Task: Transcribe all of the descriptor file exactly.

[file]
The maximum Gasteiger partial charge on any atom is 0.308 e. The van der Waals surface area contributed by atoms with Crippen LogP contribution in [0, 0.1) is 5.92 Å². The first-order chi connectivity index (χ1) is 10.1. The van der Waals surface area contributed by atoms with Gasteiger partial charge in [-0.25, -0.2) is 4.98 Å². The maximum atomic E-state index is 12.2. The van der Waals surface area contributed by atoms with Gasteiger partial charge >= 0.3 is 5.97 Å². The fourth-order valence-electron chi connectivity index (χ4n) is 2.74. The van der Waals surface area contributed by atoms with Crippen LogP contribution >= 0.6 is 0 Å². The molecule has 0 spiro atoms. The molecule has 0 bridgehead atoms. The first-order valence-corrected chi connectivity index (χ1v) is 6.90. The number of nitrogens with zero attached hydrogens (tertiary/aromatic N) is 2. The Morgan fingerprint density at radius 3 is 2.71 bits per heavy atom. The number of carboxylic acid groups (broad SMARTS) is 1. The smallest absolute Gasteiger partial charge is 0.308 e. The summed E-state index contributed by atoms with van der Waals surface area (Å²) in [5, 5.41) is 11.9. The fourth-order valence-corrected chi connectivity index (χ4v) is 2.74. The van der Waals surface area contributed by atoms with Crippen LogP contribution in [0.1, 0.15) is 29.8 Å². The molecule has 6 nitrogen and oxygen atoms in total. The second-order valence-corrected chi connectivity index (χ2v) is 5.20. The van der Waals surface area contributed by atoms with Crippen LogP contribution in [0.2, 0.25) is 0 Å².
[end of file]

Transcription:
The maximum Gasteiger partial charge on any atom is 0.308 e. The van der Waals surface area contributed by atoms with Crippen LogP contribution in [0, 0.1) is 5.92 Å². The first-order chi connectivity index (χ1) is 10.1. The van der Waals surface area contributed by atoms with Gasteiger partial charge in [-0.25, -0.2) is 4.98 Å². The maximum atomic E-state index is 12.2. The van der Waals surface area contributed by atoms with Gasteiger partial charge >= 0.3 is 5.97 Å². The fourth-order valence-electron chi connectivity index (χ4n) is 2.74. The van der Waals surface area contributed by atoms with Crippen LogP contribution >= 0.6 is 0 Å². The molecule has 0 spiro atoms. The molecule has 0 bridgehead atoms. The first-order valence-corrected chi connectivity index (χ1v) is 6.90. The number of nitrogens with zero attached hydrogens (tertiary/aromatic N) is 2. The Morgan fingerprint density at radius 3 is 2.71 bits per heavy atom. The number of carboxylic acid groups (broad SMARTS) is 1. The smallest absolute Gasteiger partial charge is 0.308 e. The summed E-state index contributed by atoms with van der Waals surface area (Å²) in [5, 5.41) is 11.9. The fourth-order valence-corrected chi connectivity index (χ4v) is 2.74. The van der Waals surface area contributed by atoms with Crippen LogP contribution in [0.1, 0.15) is 29.8 Å². The molecule has 6 nitrogen and oxygen atoms in total. The second-order valence-corrected chi connectivity index (χ2v) is 5.20. The van der Waals surface area contributed by atoms with Crippen LogP contribution in [0.2, 0.25) is 0 Å².